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Thoughts on Eating and Long Life

I recently read a wonderful book called Life is So Good by George Dawson, a book made remarkable by the fact that Dawson didn’t learn how to read until he was 98 and wrote the book when he was 101!

Dawson’s story was fascinating, in large part because he lived in three centuries, being born in 1898 and dying in 2001. He also had a remarkable memory, including many details of his childhood – he remembered more at 100 than I do at less than half that age.

But I was also interested in a discussion from later in the book. Because Dawson lived to such an old age, a lot of people wanted to know the “secrets” to his long life, including what he ate.

This isn’t surprising. I think every article about a person who makes it to 100, and especially those who live past that, addresses those sorts of questions.

The problem is so many other factors impact longevity that you can’t just narrow it down to food. Genetics plays a big role, sometimes more than you might think. For example, I had a great-uncle who lived to be 86, even though he started smoking at age 11 and kept it up for the rest of his life. I can only attribute that to having really good genes.

Other factors are physical activity, stress, social circles, and luck. Dawson described some experiences in his book that he was very lucky to have survived.

Still, it can be interesting to find out what these long-lived people eat, with the recognition that there’s no silver bullet to having a long life.

Unusual eating habits

One of my favorite parts of hearing what long-lived people eat is when it turns out to be something we think of as unhealthy since it’s a reminder to only put so much faith in specific diets.

Personally, I had two great-grandfathers who lived to be over 90, though not over 100. One of them, who lived to be 96, did cook his own meals, so he wasn’t eating a lot of processed food, and he included vegetables in those meals. But he also ate a lot of fatty meat, like bacon and sausage (apparently, the more fat the better), and I think he liked sweets.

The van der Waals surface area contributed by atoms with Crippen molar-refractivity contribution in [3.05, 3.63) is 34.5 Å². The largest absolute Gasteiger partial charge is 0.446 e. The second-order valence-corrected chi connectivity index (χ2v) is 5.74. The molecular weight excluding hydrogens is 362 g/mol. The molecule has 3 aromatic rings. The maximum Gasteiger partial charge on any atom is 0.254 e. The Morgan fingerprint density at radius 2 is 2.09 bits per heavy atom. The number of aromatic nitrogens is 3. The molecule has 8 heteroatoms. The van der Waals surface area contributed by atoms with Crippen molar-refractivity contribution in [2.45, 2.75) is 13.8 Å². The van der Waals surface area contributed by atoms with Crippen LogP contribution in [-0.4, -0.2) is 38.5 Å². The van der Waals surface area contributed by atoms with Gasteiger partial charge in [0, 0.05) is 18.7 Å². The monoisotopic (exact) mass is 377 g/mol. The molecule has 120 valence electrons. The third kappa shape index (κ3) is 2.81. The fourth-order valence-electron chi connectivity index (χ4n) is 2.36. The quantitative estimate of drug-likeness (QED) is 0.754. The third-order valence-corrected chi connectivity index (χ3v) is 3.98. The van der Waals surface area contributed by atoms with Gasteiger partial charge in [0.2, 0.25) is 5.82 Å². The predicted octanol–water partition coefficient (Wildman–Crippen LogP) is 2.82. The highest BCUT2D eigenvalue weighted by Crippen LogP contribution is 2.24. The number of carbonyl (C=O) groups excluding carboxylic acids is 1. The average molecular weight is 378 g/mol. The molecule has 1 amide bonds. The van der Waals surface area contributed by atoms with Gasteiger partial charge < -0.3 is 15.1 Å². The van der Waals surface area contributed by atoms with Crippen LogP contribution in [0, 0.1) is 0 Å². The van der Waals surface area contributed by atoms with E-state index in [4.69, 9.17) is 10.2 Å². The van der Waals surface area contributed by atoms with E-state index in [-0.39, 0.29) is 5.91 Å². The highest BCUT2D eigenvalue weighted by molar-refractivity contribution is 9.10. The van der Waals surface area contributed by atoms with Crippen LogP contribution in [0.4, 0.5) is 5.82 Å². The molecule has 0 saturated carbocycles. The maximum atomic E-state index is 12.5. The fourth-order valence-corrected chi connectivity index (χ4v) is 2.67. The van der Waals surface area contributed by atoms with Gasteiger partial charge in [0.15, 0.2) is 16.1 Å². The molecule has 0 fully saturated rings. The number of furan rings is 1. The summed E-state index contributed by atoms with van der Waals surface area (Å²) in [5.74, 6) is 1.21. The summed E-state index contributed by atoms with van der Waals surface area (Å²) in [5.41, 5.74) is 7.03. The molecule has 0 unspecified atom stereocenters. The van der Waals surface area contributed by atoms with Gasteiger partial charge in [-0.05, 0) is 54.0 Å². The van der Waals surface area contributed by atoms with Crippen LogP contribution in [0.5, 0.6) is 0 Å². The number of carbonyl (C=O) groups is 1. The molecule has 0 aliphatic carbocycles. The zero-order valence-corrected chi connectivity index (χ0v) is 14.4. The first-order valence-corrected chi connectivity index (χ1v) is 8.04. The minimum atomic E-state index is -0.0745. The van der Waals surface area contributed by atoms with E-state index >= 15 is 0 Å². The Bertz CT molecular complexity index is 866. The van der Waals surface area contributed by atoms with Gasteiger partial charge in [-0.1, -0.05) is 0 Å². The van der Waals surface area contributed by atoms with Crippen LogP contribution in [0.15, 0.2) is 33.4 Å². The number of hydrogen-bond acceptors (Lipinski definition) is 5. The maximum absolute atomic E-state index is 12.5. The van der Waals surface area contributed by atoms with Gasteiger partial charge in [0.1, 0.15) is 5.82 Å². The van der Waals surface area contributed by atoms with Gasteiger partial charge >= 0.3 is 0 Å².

My great-grandfather who loved sausage

This aligns with what I’ve found online. You can certainly find information about “Blue Zone” diets, which advocate eating lots of plants, small amounts of meat (sometimes as little as five times a month), getting in lots of beans, eating unprocessed foods, and drinking moderately.

But you can also find examples of people who don’t quite follow those rules, such as:

  • 100-year-old Geraldine Karlan, who likes eating steak and lobster and other goodies

  • Susannah Jones, who made it to 116, ate bacon every morning, along with eggs and porridge

  • Richard Overton, who died at 112, ate ice cream every night and smoked a cigar every morning

  • At 100, Antoinette Fiore also ate a lot of ice cream and other goodies

Dawson’s thoughts on food

Going back to George Dawson, he had an approach to eating that I liked.

“I eat what I want and when I want. If it’s two in the morning and I want some beans and potatoes, then I have beans and potatoes…. If I want fried chicken then I eat fried chicken…. For breakfast, I always have three slices of white bread and a cup of hot chocolate. I never eat too much, just when I’m hungry.” (pp. 243-244)

That sounded like a very mindful approach to eating, and it certainly worked well for Dawson.

I was also interested in his comments about books that focus on nutrition. “Carbohydrates, fats, vitamins, calories. You know what all that will do to you? … Most likely… it will just make a person worry.” (p. 243)

I thought that was a good point. Sometimes knowing too much about nutrition can make you obsess over it, worrying that you’re not getting it right. And too much worry and stress can cause all kinds of other problems.

No one answer

While it’s fun learning about what long-lived people eat, it’s a reminder that no diet can guarantee that you also have a long life.

But eating mindfully, in moderation, and without deprivation, is a good start, and it will help you enjoy your life along the way.


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